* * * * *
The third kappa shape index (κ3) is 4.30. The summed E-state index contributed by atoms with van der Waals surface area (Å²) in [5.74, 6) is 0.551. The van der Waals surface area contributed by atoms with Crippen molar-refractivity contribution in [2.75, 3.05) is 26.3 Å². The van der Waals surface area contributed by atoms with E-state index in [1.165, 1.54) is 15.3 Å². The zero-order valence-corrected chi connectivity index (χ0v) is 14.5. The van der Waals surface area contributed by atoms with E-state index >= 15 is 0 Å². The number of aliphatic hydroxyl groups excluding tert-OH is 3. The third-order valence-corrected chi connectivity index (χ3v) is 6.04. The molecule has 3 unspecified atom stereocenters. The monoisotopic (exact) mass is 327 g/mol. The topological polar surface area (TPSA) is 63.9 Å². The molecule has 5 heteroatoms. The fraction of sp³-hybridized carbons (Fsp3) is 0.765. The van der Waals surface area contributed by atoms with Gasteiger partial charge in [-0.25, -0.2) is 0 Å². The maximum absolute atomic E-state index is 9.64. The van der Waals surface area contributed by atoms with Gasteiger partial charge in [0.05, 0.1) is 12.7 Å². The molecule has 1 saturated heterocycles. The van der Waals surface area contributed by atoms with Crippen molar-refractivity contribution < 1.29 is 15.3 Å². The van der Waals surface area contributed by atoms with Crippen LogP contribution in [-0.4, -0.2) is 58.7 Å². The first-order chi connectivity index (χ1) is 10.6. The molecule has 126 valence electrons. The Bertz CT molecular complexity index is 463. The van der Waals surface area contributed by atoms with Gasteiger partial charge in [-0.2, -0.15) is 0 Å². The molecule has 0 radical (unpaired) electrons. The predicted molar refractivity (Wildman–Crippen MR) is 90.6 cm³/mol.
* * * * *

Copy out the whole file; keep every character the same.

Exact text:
The third kappa shape index (κ3) is 4.30. The summed E-state index contributed by atoms with van der Waals surface area (Å²) in [5.74, 6) is 0.551. The van der Waals surface area contributed by atoms with Crippen molar-refractivity contribution in [2.75, 3.05) is 26.3 Å². The van der Waals surface area contributed by atoms with E-state index in [1.165, 1.54) is 15.3 Å². The zero-order valence-corrected chi connectivity index (χ0v) is 14.5. The van der Waals surface area contributed by atoms with E-state index >= 15 is 0 Å². The number of aliphatic hydroxyl groups excluding tert-OH is 3. The third-order valence-corrected chi connectivity index (χ3v) is 6.04. The molecule has 3 unspecified atom stereocenters. The monoisotopic (exact) mass is 327 g/mol. The topological polar surface area (TPSA) is 63.9 Å². The molecule has 5 heteroatoms. The fraction of sp³-hybridized carbons (Fsp3) is 0.765. The van der Waals surface area contributed by atoms with Gasteiger partial charge in [-0.25, -0.2) is 0 Å². The maximum absolute atomic E-state index is 9.64. The van der Waals surface area contributed by atoms with Gasteiger partial charge in [0.05, 0.1) is 12.7 Å². The molecule has 1 saturated heterocycles. The van der Waals surface area contributed by atoms with Crippen molar-refractivity contribution < 1.29 is 15.3 Å². The van der Waals surface area contributed by atoms with Crippen LogP contribution in [-0.4, -0.2) is 58.7 Å². The first-order chi connectivity index (χ1) is 10.6. The molecule has 126 valence electrons. The Bertz CT molecular complexity index is 463. The van der Waals surface area contributed by atoms with Gasteiger partial charge in [-0.2, -0.15) is 0 Å². The molecule has 0 radical (unpaired) electrons. The predicted molar refractivity (Wildman–Crippen MR) is 90.6 cm³/mol.